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Larry Gilbert

Larry Gilbert played major-league baseball, including in the 1914 World Series, before managing the New Orleans Pelicans.

Larry Gilbert

Courtesy of Wikimedia Commons

Larry Gilbert. Unknown

New Orleans native Larry Gilbert played two seasons in major-league baseball and made a brief appearance in the 1914 World Series. He is best remembered, though, for his long tenure as a player, manager, and executive for the New Orleans Pelicans, and later as manager of a rival minor-league team, the Volunteers, in Nashville, Tennessee. He retired as the most successful manager in the history of the Southern Association with 2,128 wins.

Born in New Orleans on December 3, 1891, Gilbert broke into professional baseball in 1910 as a pitcher with the Victoria Rosebuds in the Southwest Texas League, leading the league with eighteen wins during the season. In 1911 he joined the Battle Creek Crickets in the Southern Michigan League; sometime between 1911 and his next assignment with the Milwaukee Brewers in the American Association, Gilbert switched from the pitcher’s mound to center field.

At twenty-two years old, Gilbert made his major-league debut on April 14, 1914, as an outfielder with the Boston Braves. Under manager George Stallings the 1914 “miracle” Braves vaulted from last place to claim the National League pennant. In the World Series the Braves swept Connie Mack’s heavily favored Philadelphia Athletics in four games. Gilbert played in seventy-two games and batted .268 with five home runs during the 1914 season. He had one at-bat as a pinch-hitter in the World Series and was walked intentionally.

He returned for the 1915 campaign but played in only forty-five games; his last was on July 12, 1915. Gilbert’s contract was acquired by A. J. Heinemann of the New Orleans Pelicans for $2,500, a record purchase price at the time for a minor leaguer. For nine seasons from 1917 through 1925, Gilbert patrolled the vast expanse in center field at Heinemann Park (renamed Pelican Stadium in 1938). He won the Southern Association batting crown in 1919 with a .349 average; after that stellar season he was sold to the Cleveland Indians, but he declined the return to the major leagues, preferring to remain in his hometown at what was, for its time, a lucrative minor-league salary. During a 1925 game with Little Rock, Gilbert was seriously injured when a pitch struck him in the head. After three tenuous days Gilbert began to recover from the beaning, but his playing days were over.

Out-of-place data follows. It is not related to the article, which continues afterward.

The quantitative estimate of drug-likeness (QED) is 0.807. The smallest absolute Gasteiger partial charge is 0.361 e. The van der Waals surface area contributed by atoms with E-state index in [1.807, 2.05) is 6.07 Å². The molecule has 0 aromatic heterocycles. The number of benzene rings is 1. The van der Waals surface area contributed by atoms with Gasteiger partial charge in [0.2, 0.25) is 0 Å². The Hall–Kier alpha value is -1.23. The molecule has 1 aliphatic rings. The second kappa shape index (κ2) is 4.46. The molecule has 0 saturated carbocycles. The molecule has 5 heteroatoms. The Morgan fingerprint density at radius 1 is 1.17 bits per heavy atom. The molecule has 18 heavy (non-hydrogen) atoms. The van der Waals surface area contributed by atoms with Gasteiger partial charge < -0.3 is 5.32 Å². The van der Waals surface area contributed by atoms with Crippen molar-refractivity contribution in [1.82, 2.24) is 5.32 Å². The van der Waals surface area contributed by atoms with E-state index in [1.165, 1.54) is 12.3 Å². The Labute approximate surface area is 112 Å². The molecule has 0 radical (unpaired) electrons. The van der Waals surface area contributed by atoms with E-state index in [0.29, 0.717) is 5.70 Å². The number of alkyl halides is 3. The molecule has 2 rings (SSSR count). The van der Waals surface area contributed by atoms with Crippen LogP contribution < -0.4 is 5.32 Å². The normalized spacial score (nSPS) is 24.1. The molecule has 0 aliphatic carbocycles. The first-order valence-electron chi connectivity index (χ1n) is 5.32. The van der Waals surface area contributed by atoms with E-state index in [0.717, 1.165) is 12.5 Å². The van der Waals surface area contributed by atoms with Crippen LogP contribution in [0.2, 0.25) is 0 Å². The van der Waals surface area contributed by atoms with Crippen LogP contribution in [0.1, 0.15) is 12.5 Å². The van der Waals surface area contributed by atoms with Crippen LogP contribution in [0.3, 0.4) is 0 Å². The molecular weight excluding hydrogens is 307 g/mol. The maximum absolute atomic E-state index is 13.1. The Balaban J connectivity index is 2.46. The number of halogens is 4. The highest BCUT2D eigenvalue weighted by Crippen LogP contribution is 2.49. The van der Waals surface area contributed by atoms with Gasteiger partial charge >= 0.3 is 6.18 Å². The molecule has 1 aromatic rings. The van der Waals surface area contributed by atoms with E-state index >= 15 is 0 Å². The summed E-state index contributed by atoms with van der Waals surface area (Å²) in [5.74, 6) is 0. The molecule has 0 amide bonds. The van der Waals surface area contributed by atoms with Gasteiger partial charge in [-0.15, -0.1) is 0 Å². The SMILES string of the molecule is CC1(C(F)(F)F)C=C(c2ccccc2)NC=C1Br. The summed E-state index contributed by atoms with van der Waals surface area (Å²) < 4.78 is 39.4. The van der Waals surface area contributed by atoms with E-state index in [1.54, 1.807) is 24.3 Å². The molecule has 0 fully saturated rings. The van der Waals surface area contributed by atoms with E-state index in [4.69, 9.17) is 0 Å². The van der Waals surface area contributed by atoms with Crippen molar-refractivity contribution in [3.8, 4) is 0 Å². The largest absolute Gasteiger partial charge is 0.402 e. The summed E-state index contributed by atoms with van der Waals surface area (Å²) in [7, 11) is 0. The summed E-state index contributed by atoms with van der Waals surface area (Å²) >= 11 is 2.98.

Gilbert would continue to build his baseball reputation as the manager of the New Orleans Pelicans. He first assumed this role in the 1923 season, when he led the Pelicans to an 89-64 record, earning the club its fifth Southern Association pennant. It was the first of four championships he would win with New Orleans. In fifteen seasons from 1923 through 1938, Gilbert compiled an impressive record of 1,307 victories against 968 losses for a .575 winning percentage.

In 1939 Gilbert shocked the New Orleans community by moving to Tennessee to accept a position as manager and part-owner of the Nashville Volunteers. There, he continued his winning ways: over the next ten seasons, Gilbert’s club won 821 games and lost 660. The Volunteers captured two Southern Association pennants, in 1940 and 1943. He remained as the general manager in Nashville from 1948 until his retirement in 1955.

Gilbert had two sons who also played major-league baseball: outfielder Charlie Gilbert spent six years with the Brooklyn Dodgers, Chicago Cubs, and Philadelphia Phillies between 1940 and 1947, and first baseman Harold “Tookie” Gilbert played for the New York Giants in 1950 and 1953.

Gilbert died on February 17, 1965, at Mercy Hospital in New Orleans.